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what are the three mechanism for nutrient uptake

1. root interception
2. mass flow
3. diffusion


what is diffusion and what nutrients primarily use this uptake route

movement of nutrients down a concentration gradient from soil surfaces into the soil solution which allows up take by plants
responsible for majority of p and k transport to the roots
is short range


what is mass flow and what nutrients primarily use this uptake route

movement of nutrients in soil solution adsorped by the plant roots for transpiration
mainly used b n, mg, s and ca uptake


what is root interception and what nutrients is it primarily responsible for

it is the movement of nutrients on soil particle surfaces by direct contact with plant roots
not that common but mainly used for Ca


what is a nutrient pool

the combination of both the mineral pool and organic pool


what is the mineral pool

nutrients weathered by hydrolysis (ca, k, na, mg, zn)


what is the organic pool

nutrients released by decay ( P, N, S)


what is pedogenesis

process of soil formation


what is the significance of clay on infiltration and reactivity

decreases infiltration
increases reactivity = increased ability of nutrients ions being able to diffuse into soil solution


secondary minerals consist of what

layer silicates (clay minerals) that are made up of octahedral and tetrahedral units


what are two mechanisms the result in surface charge

isomorphous substitution
dissociation of h+/oh- ions


what is isomorphous substitution

structural units within the octahedral and tetraedral sheets of clay minerals can be substituted by cation of similar size but different charge
which results in a bulk soil negative charge


what is dissociation of h+/oh- ions

changes in the soil solution ph leads to the removal of h+/OH- ions from exposed soil surfaces of some clay minerals , fe-al hydrous oxides and om

decreased ph = more acidic (adds h+) so surface charge decreases
increased ph = more basic (adds OH-) so surface charge is more negative


consequence of acidifying soil

decreased cation exchange capacity


what is cation exchange capacity

the amount of negative charge available for the retention of cations = number of exchange sites
high cec = high cation retention ability


what is the diffuse layer

the distance between the soil surface and the point in the soil where the cation and anion charges in the bulk solution are equal


why is the diffuse layer a thing

clay surface has a negative charge thus adsorbs cations from the soil solution to balance this moving down the profile the initial high conc of cations which are attracted to the surface deceases and anions begins to increase at the point where the cons are equal is the end of the diffuse layer after this the rest of the soil contains and equal proportion of cations and anions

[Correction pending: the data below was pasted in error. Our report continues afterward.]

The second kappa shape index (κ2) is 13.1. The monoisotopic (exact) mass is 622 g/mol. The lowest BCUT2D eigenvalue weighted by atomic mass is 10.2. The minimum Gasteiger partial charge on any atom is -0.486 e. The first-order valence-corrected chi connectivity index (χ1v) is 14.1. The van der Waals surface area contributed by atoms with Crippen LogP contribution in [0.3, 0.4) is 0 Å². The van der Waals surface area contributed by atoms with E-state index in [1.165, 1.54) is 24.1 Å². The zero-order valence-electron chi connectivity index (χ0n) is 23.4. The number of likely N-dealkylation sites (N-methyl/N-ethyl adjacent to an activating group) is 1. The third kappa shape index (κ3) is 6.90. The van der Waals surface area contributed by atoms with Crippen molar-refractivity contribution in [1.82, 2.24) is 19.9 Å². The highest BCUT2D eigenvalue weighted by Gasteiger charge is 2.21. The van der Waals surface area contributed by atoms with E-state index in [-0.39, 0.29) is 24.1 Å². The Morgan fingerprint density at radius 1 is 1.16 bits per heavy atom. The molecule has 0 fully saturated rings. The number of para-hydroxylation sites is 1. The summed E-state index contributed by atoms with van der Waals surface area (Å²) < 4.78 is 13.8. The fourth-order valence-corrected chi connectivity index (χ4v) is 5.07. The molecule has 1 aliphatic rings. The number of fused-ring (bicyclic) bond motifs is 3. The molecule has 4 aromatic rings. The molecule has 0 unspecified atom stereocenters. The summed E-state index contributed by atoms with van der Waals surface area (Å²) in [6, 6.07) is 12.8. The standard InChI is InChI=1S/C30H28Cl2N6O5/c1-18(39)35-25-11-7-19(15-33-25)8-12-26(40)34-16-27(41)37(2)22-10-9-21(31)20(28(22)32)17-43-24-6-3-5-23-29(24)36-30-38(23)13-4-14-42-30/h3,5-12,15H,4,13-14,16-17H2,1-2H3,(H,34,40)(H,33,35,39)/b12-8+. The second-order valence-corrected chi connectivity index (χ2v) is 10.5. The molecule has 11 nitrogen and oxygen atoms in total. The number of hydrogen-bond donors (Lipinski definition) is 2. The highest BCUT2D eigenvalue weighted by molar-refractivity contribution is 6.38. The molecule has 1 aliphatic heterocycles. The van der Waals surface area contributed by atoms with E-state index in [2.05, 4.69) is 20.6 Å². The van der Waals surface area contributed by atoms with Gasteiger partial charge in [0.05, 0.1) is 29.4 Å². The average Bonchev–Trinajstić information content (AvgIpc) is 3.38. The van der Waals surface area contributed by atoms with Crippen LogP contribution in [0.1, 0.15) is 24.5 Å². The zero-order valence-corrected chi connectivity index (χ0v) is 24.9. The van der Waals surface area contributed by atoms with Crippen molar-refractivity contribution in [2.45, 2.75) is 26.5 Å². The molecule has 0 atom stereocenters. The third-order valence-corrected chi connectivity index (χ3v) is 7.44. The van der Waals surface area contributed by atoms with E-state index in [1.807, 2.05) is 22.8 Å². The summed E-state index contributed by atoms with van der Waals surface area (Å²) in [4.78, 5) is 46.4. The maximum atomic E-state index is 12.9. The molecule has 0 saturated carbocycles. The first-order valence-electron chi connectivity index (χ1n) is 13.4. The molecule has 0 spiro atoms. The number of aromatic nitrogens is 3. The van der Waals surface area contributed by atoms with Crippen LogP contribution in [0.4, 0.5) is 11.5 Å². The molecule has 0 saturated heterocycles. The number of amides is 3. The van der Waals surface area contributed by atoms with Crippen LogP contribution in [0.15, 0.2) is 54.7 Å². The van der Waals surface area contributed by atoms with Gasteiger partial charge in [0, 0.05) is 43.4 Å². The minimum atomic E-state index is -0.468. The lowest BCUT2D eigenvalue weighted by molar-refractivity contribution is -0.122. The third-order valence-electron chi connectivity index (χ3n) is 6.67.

how does the change in concentration of cations in the soil affect the diffuse layer

depth of diffuse layer decrease and conc of cations in bulk solution increases as number of cations required to neutralise negative charge at clay surface can be found much closer to the surface


how does the change in valency of cations in the soil solution affect the diffuse layer?

increased valency = decreased diffuse layer as the negative charges on the clay surfaces are able to be neutralised with less cations


what net charge does the diffuse layer have

a net positive charge to cancel out the net negative charge of the clay surface


why would we want to decrease the diffuse layer

as it increases flocculation cos colliods are able to get closer togeter so that the van der waals attractive forces can work


what is point zero net charge (PZNC)

the ph at which the net surface charge = 0

above = more negative charge due to increased oh- ions present = attract cations
below = more positive due to increased h+ present = attract anions


what is the importance of surface charge

it controls flocculation/ deflocculation
at PZNC particles have no charge so can come together (flocculate) but the acidity for this to happen is impractical so we just try to get as close to PZNC as possible


deflocculated (dispersed) particles leads to

elluviation as they are able to move down the soil
also leads to poorly drained/ aerated soil due to the absence of aggregates


flocculated (aggregated ) particles leads to

illuviation as they cant move in the soil
they form stable aggregates which leads to well drained and aerated soils
key is having appropriates ca concentration


what is cation exchange

= the adsorption of cation onto negatively charged soil surfaces (clay an OM) driven by equilibrium reactions


what soils particles can facilitate anion adsorption and how

fe and al oxides can as they are able to have both positive and negative charges which depend on the soil ph


what is non-specific anion adsorption

- simple electrostatic attraction of anions onto a positively charged fe or al oxide surface
- reversible and controlled by soil factors that dictate ph these are weak bonds
- important for cl, no3, so24


what is specific anion adsorption

ions in a soil solution form a chemical bond with functional groups of a soil structure
- occurs without factors that control non specfic
- strong and essentially irreversible at a particular ph
-important for dihydrogen phospahte


how does the addition of lime (CaCO3) facilitate ph buffering

good at buffering cos after dissolution in water it releases OH- ions which then neutralise the H+ in the acidic soil solution and accordingly a concentration gradient will form and there will be less h+ ions in the soil solution compared to that on the colloid surfaces thus these colloids will release h+ ions to reestablish equilibrium and resist a change in ph
- soils with a finer texture require more lime to shift ph